Today it is celebrated in American cities big and small, some with parades, Miss Juneteenth beauty pageants and public parties, many with backyard barbecues.
Where has Juneteenth been previously observed?
Before Biden declared it a federal holiday, 49 states and the District of Columbia had already passed legislation recognizing it as a holiday or observance.
The only state that has not done so is South Dakota; both North Dakota and Hawaii moved to recognize it in the past year.
Texas was the first to declare Juneteenth a statewide official holiday in 1980.
Last year, New York’s governor signed an executive order recognizing Juneteenth as a paid holiday for state employees to commemorate the emancipation of slaves in the U.S.
“It is a day we should all reflect upon. It is a day that is especially relevant in this moment in history,” Gov. Andrew Cuomo said.
In recent years, celebrations have also spread to other countries, including Canada.
Why did it become such a flashpoint last year?
In early June 2020, former president Donald Trump announced he would hold his first political rally in months in Tulsa, Okla., on June 19.
Tulsa is the site of one of the worst episodes of racial violence in U.S. history: the 1921 race massacre. Mobs of white people attacked African Americans and their businesses, killing as many as 300 people.
Trump told Fox News at the time that the June 19 date for his rally wasn’t intentional, saying, “It’s going to be really a celebration and it’s an interesting date. It wasn’t done for that reason, but it’s an interesting date.”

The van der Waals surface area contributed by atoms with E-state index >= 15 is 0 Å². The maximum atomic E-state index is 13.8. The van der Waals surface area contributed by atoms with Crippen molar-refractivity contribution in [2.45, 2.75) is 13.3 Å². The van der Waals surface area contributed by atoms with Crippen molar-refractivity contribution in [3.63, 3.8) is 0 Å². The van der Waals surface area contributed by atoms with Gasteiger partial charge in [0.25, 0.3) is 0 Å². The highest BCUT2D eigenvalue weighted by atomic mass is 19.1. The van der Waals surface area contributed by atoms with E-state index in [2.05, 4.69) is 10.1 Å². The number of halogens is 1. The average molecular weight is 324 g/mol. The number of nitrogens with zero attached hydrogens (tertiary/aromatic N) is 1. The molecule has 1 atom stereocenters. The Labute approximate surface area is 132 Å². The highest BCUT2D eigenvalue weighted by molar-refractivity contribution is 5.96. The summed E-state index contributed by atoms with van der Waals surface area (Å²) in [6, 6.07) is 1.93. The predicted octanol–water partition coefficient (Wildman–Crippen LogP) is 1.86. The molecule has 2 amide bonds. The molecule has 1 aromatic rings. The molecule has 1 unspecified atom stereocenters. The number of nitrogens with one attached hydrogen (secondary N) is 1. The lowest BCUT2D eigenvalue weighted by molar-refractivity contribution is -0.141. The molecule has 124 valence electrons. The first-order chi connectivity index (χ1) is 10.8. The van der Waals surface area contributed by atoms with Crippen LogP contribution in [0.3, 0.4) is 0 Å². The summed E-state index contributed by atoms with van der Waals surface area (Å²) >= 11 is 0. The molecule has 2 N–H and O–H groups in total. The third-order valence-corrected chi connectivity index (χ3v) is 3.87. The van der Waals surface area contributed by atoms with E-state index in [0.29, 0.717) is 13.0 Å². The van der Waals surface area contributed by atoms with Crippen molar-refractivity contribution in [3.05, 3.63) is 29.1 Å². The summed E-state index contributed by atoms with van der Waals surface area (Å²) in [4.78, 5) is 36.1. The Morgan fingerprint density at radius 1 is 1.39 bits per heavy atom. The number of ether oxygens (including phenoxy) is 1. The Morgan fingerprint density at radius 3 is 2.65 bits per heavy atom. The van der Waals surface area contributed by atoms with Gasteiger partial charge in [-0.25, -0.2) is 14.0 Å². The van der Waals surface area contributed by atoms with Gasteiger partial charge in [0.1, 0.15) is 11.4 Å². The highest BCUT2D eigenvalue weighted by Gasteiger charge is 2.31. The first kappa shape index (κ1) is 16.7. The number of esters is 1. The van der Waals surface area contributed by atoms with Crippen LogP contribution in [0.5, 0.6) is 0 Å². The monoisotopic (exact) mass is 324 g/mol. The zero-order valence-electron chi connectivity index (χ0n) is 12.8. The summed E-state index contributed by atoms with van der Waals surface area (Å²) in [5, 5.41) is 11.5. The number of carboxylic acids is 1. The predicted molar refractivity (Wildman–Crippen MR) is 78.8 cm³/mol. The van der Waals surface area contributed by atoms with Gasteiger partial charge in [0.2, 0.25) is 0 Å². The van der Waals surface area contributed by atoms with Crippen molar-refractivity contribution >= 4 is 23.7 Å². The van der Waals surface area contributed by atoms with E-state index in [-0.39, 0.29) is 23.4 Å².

However, following days of criticism and calls for him to change it, Trump’s campaign moved the rally to the following night.
Major companies marking Juneteenth
In 2019, Google made headlines for not marking the holiday with its customary Google doodle when Davian Chester, a digital artist in Georgia, called out the tech giant and offered up his own version.
But in 2020, amid heightened tensions following the killings of Ahmaud Arbery, George Floyd and Rayshard Brooks, and the huge anti-racism protests across the U.S. and around the world, many major companies and organizations decided to recognize Juneteenth.
Nike, Twitter, Square, Lyft and the NFL were among those giving their U.S. employees a paid day off.
Nike CEO John Donahoe wrote in a memo to employees that observing Juneteenth represents an “important opportunity to better commemorate and celebrate Black history and culture.”
Pop culture references
In 2016, Donald Glover’s series Atlanta produced an episode called Juneteenth, in which the main characters go to an upscale party — a very different celebration from those their ancestors might have attended.
The sitcom Black-ish did a Juneteenth episode, too, in 2017, which was a bit more of a history lesson — though with a good dose of parody mixed in. Musical group The Roots re-enacted the end of slavery in an animated bit as part of the show.
The film Miss Juneteenth was released last June. It tells the story of a former beauty queen who prepares her daughter to compete in the annual Miss Juneteenth pageant.
And in 1999, American novelist Ralph Ellison’s second novel, Juneteenth, was published posthumously. Penguin Random House describes it as “a brilliant exploration of the American soul in all its heroic idealism, its moral ambivalence, and its still-troubled sense of racial identity.”